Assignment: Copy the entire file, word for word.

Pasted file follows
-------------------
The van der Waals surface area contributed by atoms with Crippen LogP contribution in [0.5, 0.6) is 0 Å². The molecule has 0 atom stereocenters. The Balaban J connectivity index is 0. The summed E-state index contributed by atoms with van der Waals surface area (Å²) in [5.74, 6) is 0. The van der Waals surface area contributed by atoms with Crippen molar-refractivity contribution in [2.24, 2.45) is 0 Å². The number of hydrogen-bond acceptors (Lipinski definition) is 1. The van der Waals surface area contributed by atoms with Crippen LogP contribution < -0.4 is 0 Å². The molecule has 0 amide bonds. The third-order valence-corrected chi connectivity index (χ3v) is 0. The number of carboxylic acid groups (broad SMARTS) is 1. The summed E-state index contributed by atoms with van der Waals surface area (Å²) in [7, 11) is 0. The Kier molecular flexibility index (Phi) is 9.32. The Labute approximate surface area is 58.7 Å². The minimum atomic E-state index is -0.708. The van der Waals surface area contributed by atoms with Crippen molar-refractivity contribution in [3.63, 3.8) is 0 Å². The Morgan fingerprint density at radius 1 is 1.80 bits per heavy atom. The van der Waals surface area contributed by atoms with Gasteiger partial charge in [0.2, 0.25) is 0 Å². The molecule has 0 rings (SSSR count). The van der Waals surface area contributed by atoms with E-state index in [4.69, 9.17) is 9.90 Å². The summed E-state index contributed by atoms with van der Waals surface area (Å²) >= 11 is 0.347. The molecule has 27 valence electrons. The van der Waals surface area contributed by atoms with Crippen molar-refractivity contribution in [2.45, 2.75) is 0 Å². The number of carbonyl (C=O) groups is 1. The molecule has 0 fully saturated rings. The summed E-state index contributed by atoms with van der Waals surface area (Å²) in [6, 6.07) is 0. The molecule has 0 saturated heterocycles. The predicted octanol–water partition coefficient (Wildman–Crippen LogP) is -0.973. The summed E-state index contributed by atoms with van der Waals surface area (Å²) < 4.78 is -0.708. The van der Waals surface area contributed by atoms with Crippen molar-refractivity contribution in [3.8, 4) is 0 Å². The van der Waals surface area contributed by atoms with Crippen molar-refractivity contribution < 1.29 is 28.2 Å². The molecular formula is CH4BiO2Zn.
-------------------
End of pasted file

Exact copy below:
The van der Waals surface area contributed by atoms with Crippen LogP contribution in [0.5, 0.6) is 0 Å². The molecule has 0 atom stereocenters. The Balaban J connectivity index is 0. The summed E-state index contributed by atoms with van der Waals surface area (Å²) in [5.74, 6) is 0. The van der Waals surface area contributed by atoms with Crippen molar-refractivity contribution in [2.24, 2.45) is 0 Å². The number of hydrogen-bond acceptors (Lipinski definition) is 1. The van der Waals surface area contributed by atoms with Crippen LogP contribution < -0.4 is 0 Å². The molecule has 0 amide bonds. The third-order valence-corrected chi connectivity index (χ3v) is 0. The number of carboxylic acid groups (broad SMARTS) is 1. The summed E-state index contributed by atoms with van der Waals surface area (Å²) in [7, 11) is 0. The Kier molecular flexibility index (Phi) is 9.32. The Labute approximate surface area is 58.7 Å². The minimum atomic E-state index is -0.708. The van der Waals surface area contributed by atoms with Crippen molar-refractivity contribution in [3.63, 3.8) is 0 Å². The Morgan fingerprint density at radius 1 is 1.80 bits per heavy atom. The van der Waals surface area contributed by atoms with Gasteiger partial charge in [0.2, 0.25) is 0 Å². The molecule has 0 rings (SSSR count). The van der Waals surface area contributed by atoms with E-state index in [4.69, 9.17) is 9.90 Å². The summed E-state index contributed by atoms with van der Waals surface area (Å²) >= 11 is 0.347. The molecule has 27 valence electrons. The van der Waals surface area contributed by atoms with Crippen molar-refractivity contribution in [2.45, 2.75) is 0 Å². The number of carbonyl (C=O) groups is 1. The molecule has 0 fully saturated rings. The summed E-state index contributed by atoms with van der Waals surface area (Å²) in [6, 6.07) is 0. The molecule has 0 saturated heterocycles. The predicted octanol–water partition coefficient (Wildman–Crippen LogP) is -0.973. The summed E-state index contributed by atoms with van der Waals surface area (Å²) < 4.78 is -0.708. The van der Waals surface area contributed by atoms with Crippen molar-refractivity contribution in [3.8, 4) is 0 Å². The van der Waals surface area contributed by atoms with Crippen molar-refractivity contribution < 1.29 is 28.2 Å². The molecular formula is CH4BiO2Zn.